Nightshade family (Solanaceae)
Description: This plant is a perennial in areas with mild winters, otherwise it is an annual. It is about 2-4' tall and branches frequently. The smooth stems are greyish green and finely pubescent (canescent). The alternate leaves are up to 6" long and 4" across. They are ovate or cordate-ovate, smooth or slightly undulate along the margins, and finely pubescent on the underside (young leaves are finely pubescent on on the upperside as well). Each leaf is usually asymmetric at the base (oblique).
Individual flowers develop on short pedicels where the upper stems branch dichotomously. Each white flower is about 5-7" long and 3-4" across. The corolla has 5 shallow lobes that are barely perceptible; there is a short point between each pair of lobes along the rim of the corolla. Five white stamens are exerted from the center of the corolla. The base of the flower consists of a tubular calyx that has 5 broad teeth along its upper rim; this calyx extends to about ½ the length of the flower, and it lacks conspicuous ridges or wings. The blooming period occurs from mid-summer to fall and lasts about 1-2 months. The flowers often bloom during the day. Each flower is replaced by a prickly seed capsule about 1" across. Each capsule contains several seeds that are large and angular. The root system consists of a taproot. This plant reproduces by reseeding itself.
Cultivation: The preference is full sun, mesic conditions, and fertile loamy soil, preferably at a site that is not too windy. Flea beetles and other insects may chew tiny holes in the leaves.
Range & Habitat: Angel's Trumpet has naturalized in scattered counties across Illinois, although it rarely persists (see Distribution Map). Habitats include areas adjacent to gardens, areas along roads and railroads, and waste areas. This plant is occasionally cultivated in flower gardens, from which it occasionally escapes. Angel's Trumpet was introduced from central America and/or southwestern United States.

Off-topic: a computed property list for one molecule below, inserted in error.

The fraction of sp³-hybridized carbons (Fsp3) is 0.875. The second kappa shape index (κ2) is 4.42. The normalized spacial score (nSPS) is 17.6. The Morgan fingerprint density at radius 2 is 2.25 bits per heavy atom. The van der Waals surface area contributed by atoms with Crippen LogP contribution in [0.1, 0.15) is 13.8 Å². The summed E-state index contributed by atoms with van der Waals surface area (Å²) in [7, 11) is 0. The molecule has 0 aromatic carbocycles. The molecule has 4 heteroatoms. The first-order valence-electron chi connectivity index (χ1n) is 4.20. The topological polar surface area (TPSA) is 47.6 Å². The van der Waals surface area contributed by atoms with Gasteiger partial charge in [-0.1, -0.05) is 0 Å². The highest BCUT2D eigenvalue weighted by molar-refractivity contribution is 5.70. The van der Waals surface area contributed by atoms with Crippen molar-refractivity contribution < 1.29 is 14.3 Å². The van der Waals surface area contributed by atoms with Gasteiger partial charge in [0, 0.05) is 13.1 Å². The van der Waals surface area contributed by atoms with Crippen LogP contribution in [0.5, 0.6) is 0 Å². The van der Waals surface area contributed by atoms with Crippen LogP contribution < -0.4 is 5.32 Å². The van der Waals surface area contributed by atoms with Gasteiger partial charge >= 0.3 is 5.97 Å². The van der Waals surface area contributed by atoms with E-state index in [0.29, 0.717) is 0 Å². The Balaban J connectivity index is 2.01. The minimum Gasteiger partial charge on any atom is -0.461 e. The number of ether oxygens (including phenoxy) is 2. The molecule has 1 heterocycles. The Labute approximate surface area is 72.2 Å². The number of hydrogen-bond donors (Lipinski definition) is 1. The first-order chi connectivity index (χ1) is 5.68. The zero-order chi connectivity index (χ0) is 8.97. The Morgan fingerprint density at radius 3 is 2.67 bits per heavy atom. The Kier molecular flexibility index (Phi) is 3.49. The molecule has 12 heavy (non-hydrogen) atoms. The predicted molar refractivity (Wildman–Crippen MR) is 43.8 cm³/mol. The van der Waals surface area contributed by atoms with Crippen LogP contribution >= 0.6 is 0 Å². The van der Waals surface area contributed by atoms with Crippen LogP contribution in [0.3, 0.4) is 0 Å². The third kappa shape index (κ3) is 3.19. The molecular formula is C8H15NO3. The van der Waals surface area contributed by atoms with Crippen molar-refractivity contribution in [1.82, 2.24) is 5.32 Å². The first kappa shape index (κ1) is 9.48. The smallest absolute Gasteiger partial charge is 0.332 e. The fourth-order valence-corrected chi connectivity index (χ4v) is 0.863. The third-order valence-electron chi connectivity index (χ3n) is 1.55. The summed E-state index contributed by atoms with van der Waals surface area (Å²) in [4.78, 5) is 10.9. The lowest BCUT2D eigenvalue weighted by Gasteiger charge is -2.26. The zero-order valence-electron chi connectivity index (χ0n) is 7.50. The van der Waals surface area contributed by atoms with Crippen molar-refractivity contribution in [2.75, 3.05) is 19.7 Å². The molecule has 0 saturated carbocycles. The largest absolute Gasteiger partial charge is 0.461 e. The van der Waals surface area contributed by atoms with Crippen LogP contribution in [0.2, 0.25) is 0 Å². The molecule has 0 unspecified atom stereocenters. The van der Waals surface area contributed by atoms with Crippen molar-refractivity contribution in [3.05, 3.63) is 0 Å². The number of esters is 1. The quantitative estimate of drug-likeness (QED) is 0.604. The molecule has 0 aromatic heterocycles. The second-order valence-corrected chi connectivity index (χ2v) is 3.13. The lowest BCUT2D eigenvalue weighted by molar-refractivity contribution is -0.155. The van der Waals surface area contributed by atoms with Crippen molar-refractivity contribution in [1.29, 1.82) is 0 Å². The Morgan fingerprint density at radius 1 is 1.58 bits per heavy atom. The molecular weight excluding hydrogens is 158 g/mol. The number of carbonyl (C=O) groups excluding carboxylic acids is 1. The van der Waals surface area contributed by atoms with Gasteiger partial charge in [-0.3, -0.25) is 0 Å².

Faunal Associations: Little is known about floral-faunal relations for this species. The flowers are pollinated by hummingbirds and Sphinx moths. The foliage contains stramonium (a narcotic) and probably other toxic chemicals, therefore it is unlikely to be bothered by deer and other mammalian herbivores.
Photographic Location: An herb garden at Meadowbrook Park in Urbana, Illinois.
Comments: The flowers are extremely large and showy. The only other member of this genus that has naturalized in Illinois is Datura stramonium (Jimsonweed), which is common and weedy. Like Angel's Trumpet, Jimsonweed is a bushy herbaceous plant with large leaves and funnelform flowers. However, the flowers of Jimsonweed are smaller and less showy (up to 5" long and 2½" across), and they are less likely to bloom during the day. The foliage of Jimsonweed is largely hairless, while Angel's Trumpet has stems and leaf undersides that are finely pubescent. The leaf margins of Jimsonweed are lobed or undulate, while the leaf margins of Angel's Trumpet are smooth or slightly undulate. Another scientific name for Angel's Trumpet is Datura inoxia. Another common name for this species is Ghost Flower.